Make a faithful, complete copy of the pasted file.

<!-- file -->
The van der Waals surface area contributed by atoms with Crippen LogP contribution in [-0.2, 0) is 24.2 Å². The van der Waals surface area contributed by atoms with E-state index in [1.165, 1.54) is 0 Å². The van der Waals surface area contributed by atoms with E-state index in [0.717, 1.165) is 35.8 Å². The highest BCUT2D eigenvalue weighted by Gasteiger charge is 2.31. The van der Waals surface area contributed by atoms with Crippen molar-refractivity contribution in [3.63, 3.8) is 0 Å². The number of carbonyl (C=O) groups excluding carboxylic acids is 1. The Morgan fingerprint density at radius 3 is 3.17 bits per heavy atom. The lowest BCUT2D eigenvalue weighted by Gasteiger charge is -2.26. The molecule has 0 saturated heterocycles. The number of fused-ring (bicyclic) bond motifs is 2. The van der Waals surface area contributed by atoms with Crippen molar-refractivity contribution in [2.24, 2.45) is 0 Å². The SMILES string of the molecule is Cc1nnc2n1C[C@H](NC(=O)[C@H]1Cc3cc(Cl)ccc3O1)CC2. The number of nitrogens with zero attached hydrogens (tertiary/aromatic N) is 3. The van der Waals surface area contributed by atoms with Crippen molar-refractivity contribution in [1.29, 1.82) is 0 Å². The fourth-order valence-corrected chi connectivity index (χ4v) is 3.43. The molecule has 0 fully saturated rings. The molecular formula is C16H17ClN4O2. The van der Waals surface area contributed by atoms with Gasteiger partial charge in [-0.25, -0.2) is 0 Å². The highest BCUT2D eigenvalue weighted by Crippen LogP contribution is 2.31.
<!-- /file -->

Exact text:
The van der Waals surface area contributed by atoms with Crippen LogP contribution in [-0.2, 0) is 24.2 Å². The van der Waals surface area contributed by atoms with E-state index in [1.165, 1.54) is 0 Å². The van der Waals surface area contributed by atoms with E-state index in [0.717, 1.165) is 35.8 Å². The highest BCUT2D eigenvalue weighted by Gasteiger charge is 2.31. The van der Waals surface area contributed by atoms with Crippen molar-refractivity contribution in [3.63, 3.8) is 0 Å². The number of carbonyl (C=O) groups excluding carboxylic acids is 1. The Morgan fingerprint density at radius 3 is 3.17 bits per heavy atom. The lowest BCUT2D eigenvalue weighted by Gasteiger charge is -2.26. The molecule has 0 saturated heterocycles. The number of fused-ring (bicyclic) bond motifs is 2. The van der Waals surface area contributed by atoms with Crippen molar-refractivity contribution in [2.24, 2.45) is 0 Å². The SMILES string of the molecule is Cc1nnc2n1C[C@H](NC(=O)[C@H]1Cc3cc(Cl)ccc3O1)CC2. The number of nitrogens with zero attached hydrogens (tertiary/aromatic N) is 3. The van der Waals surface area contributed by atoms with Crippen molar-refractivity contribution in [1.29, 1.82) is 0 Å². The fourth-order valence-corrected chi connectivity index (χ4v) is 3.43. The molecule has 0 fully saturated rings. The molecular formula is C16H17ClN4O2. The van der Waals surface area contributed by atoms with Gasteiger partial charge in [-0.25, -0.2) is 0 Å². The highest BCUT2D eigenvalue weighted by Crippen LogP contribution is 2.31.